Oyster Wars of the Chesapeake Bay by John R. Wennersten

Read: May 15 - May 16
Format: Paperback 136 pages
Source: Public Library
Subject: Oysters
Challenges: 101020, 75 Book, SYLL, TIOLI
Category: Full Course Meal
Genre: History
Stars: 3

In the state of Maryland, oysters rank along with the blue crab as a state treasure. So it's not surprising that in the 19th century there were disagreements over the ownership of the oyster beds along the shores of the Chesapeake Bay.

This book tells the history of the oyster harvests after the Civil War. There were two basic ways to harvest oysters at that time - dredging and tonging and the watermen fought viciously over the rights of the oyster beds. Legislation was passed where the dredgers were to stay away from the coastlines and rivers harvesting only in the main bay area while the tongers were restricted to the coastline. The State of Maryland commissioned the Oyster Navy of Maryland to patrol the bay and prevent infractions. Just as in a war, there were "blockade runners" who dredged at the coastline or tonged in the bay.

Besides the friction between the dredgers and tongers there were quarrels between Maryland and Virginia. In 1785 George Washington and James Madison had called together a conference between the two states which finally agreed on the Compact of 1785 where MD and VA were granted equal access to the Pocomoke Sound.

Twice the Supreme Court was called upon to settle disagreements between MD and VA concerning the oyster beds. In 1876, the decision in McCready v. VA the court stated that VA's right to exclude Marylanders from the sound was "based not on citizenship but upon the prerogative of her collective ownership of the oysters." Then in 1894 in Wharton v. Wise the court held that the Pocomoke Sound was a separate body of water not covered by the Compact of 1785 and that MD had no right to oysters on the VA side.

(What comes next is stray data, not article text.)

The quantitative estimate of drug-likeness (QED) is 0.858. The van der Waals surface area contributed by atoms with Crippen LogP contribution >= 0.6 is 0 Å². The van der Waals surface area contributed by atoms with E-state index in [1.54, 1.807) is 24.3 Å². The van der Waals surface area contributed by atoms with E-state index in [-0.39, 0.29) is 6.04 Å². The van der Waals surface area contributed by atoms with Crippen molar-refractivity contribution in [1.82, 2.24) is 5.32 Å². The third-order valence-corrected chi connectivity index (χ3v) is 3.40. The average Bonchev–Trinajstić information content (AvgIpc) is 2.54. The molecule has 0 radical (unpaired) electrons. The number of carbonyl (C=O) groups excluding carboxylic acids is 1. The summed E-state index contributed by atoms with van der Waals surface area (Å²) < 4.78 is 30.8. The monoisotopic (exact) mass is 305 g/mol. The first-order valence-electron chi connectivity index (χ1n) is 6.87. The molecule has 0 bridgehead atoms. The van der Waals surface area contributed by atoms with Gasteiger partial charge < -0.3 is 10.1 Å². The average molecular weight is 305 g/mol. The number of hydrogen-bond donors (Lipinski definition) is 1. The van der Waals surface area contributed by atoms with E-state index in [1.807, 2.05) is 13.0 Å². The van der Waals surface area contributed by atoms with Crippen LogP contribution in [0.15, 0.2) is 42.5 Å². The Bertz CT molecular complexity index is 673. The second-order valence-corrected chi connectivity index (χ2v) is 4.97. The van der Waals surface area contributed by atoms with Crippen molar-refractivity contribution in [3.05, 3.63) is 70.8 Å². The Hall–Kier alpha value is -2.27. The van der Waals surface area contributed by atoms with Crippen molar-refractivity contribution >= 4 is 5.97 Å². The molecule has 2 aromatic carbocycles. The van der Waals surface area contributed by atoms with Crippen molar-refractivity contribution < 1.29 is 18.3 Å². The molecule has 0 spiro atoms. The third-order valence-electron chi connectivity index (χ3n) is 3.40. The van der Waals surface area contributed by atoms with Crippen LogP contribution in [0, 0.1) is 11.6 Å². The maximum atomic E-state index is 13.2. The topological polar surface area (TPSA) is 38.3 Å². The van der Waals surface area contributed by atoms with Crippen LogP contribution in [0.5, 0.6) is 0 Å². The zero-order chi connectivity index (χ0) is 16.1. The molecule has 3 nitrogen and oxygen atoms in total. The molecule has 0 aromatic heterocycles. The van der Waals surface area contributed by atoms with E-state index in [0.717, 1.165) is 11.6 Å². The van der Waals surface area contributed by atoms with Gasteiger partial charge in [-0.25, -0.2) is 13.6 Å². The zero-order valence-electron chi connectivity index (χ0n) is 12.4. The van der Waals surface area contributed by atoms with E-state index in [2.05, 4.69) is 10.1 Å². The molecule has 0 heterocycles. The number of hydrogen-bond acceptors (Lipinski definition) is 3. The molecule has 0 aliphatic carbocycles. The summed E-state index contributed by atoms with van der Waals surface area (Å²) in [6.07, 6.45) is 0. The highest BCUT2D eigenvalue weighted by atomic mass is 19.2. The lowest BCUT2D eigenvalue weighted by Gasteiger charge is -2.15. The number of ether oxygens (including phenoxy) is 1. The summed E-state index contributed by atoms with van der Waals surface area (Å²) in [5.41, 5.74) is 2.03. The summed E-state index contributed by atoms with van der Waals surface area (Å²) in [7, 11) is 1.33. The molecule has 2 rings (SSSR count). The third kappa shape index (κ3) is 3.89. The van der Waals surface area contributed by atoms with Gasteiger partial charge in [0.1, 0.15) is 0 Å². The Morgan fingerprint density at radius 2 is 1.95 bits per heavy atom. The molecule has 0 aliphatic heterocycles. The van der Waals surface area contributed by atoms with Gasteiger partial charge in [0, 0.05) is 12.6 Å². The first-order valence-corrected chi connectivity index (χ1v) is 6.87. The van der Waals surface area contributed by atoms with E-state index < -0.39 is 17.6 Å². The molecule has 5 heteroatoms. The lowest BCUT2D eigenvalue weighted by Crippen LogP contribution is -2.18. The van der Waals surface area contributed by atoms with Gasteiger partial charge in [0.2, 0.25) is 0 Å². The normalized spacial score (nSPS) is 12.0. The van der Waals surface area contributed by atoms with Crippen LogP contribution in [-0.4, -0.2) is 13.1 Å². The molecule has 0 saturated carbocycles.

Today we hear about pollution and how it is affecting the harvests in the Chesapeake Bay. Even in the 19th century there were issues concerning the overharvesting of the oyster beds. But the watermen at that time wouldn't listen to the warnings. They harvested 10 times as many bushels as we do today and have threatened the future of the Chesapeake Bay oyster. Lets hope we can listen a little bit better.

Editorial: I really enjoyed learning more about my own state and something I enjoy eating. This book was written in 1978 so I think I will have to do a little research to see where the oyster beds stand today. So every time you gobble up one of those scrumptious little bivalves think about all the men who fought to keep them coming.

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